There are currently 534 facilities that produce or process hexane in the United States, according to the CDC. The major companies that produce it include Exxon, Merck and Shell. Hexane is also among the oil industry’s most promising petrochemicals. The $1.9 billion industry is expected to grow to $2.9 billion by 2021, according to Transparency Market Research—in part because of “Growing use of hexane as a specialty solvent in industrial applications.”
Nicholas Sadgrove, a natural products chemist and pharmacologist who specializes in essential oils, said hexane use in the essential oil industry is likely growing. “There is incentive in the market to go down the path of [solvent] extraction,” he said, adding that the process allows companies to “capture more of the essential oil components.”
It’s impossible to know, however, how much the essential oils industry is increasing petrochemical demand, because there are no regulations forcing companies to disclose how they produce their essential oils. In other words, if you want to ensure your essential oils are free from the petrochemical process, it’s going to cost you a lot of time and money.
How to find out if your essential oil is full of lies
Before going any further, I should probably mention one small detail I learned from Sadgrove: If an essential oil is produced using a petrochemical solvent, it is not technically an essential oil. It is a product called an absolute, which is different.
But companies are allowed to market absolutes as essential oils. They’re also allowed to market bottles of vegetable oil with fragrance as essential oils. “There’s huge variations to what people may be buying,” Sadgrove said. “Depending on where you got it, you might have a bottle full of rapeseed oil,” he said. (And rapeseed oil is generally made using—you guessed it—hexane).
Sadgrove said there is only one sure-fire way to ensure your essential oils are not petrochemically-extracted lies: “You would have to recruit an authentication researcher, send a bottle to their lab, and have them find out for you.”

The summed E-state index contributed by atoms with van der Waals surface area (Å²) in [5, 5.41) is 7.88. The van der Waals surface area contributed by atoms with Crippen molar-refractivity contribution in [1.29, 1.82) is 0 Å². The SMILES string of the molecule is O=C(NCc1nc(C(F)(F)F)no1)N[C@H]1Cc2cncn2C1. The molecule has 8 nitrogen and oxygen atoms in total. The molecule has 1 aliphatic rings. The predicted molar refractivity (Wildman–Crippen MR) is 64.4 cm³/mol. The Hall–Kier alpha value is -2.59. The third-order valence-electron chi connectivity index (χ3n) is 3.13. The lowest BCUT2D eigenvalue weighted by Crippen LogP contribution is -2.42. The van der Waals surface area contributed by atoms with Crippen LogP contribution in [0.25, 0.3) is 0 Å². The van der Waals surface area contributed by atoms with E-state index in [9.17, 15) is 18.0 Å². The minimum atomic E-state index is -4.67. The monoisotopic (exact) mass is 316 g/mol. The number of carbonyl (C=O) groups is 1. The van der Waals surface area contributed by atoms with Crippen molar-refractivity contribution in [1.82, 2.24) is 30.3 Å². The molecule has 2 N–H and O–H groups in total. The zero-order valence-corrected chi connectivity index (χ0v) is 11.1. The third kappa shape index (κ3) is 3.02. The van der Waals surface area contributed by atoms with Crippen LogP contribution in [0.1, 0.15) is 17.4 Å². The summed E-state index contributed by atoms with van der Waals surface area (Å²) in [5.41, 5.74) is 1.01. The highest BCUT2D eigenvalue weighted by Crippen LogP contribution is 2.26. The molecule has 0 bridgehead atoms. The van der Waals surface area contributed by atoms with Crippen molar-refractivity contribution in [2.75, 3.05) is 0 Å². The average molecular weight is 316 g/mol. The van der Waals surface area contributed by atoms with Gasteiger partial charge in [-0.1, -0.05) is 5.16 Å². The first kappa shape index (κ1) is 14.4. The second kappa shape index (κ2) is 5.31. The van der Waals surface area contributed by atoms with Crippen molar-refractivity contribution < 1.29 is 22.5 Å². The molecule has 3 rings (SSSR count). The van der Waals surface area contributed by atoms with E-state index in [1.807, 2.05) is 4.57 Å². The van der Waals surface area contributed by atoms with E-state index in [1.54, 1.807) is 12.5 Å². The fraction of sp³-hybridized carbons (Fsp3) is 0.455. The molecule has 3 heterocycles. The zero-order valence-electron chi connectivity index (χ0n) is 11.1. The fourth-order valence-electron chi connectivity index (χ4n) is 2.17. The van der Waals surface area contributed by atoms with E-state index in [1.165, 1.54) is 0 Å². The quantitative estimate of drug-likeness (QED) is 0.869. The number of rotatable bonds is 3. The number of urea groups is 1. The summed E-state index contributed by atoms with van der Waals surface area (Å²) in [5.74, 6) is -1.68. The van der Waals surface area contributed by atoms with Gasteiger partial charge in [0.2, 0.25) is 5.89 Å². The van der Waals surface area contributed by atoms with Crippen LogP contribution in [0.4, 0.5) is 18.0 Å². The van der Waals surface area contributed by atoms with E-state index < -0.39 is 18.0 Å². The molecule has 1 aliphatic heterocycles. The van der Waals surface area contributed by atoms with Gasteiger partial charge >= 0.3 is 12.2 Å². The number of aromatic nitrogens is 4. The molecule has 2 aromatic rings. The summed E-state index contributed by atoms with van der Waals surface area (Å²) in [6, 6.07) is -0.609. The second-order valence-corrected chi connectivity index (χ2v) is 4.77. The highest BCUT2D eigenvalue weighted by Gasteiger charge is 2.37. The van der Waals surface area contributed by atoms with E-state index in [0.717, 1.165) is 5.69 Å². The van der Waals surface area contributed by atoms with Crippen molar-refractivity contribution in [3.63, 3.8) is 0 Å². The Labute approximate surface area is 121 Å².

Knowing that’s rather prohibitive, however, he said there are a few other options. You can avoid “essential oils” that come from delicate plants like rose, jasmine, and orange flower, as they are almost always extracted via petrochemical solvents. Or you can find a company that explicitly says they’re petrochemical free—though you’d have to trust they’re telling the truth.
Still, Sadgrove warned, it’s not like finding a petrochemical-free essential oil makes you free and clear of environmental harm. Essential oils come from plant material, which may or may not be sustainably harvested. And traditional processes like steam and hydro distillation require lots of time heating up water, which requires a lot of energy, which most likely comes from fossil fuels.
At the end of the day it comes down to personal value judgment. Which do you consider worse: energy use or petrochemicals? You can obsess over which is more harmful, or you can do what I eventually did: accept that green consumerism is still consumerism, and that consumerism is a massive driver of climate change. If you want to avoid harming the climate with your purchases, just purchase fewer things. Even better, demand stronger regulations to prevent greenwashing, particularly in the beauty industry. Lord knows they could use some.
This journalism is 100 percent independent and reader-funded. If you value it and have the means to support it, become a paid subscriber today!
P.S. — MY SHAMPOO IS FULL OF LIES: Just for funsies, I asked Sadgrove if I could read him the ingredients in my all-natural shampoo that purports to be “formulated with essential oils,” to see if it was deceiving me.
Though he couldn’t say whether they were extracted via petrochemicals, he said that based on the names of the ingredients, none of them appear to meet the scientific definition of essential oils.
Damn you Zatik!!
CATCH OF THE DAY: Fish is proud to introduce you to two more of his friends today
First up is Issey, and she traveled a long way to be here!! This German Shorthaired Pointer girl lives with reader David in Melbourne, Australia. She's worried about what climate change will do to where she lives and walks—and if it will increase the price of kibble.
Our next furry friend has an unknown location. But we do know her name: Dorje, and she lives with reader Murray.
Want to see your furry (or non-furry!) friend in HEATED? Send a picture and some words to firstname.lastname@example.org.
Thanks for reading HEATED! Subscribe for free to receive new posts and support my work.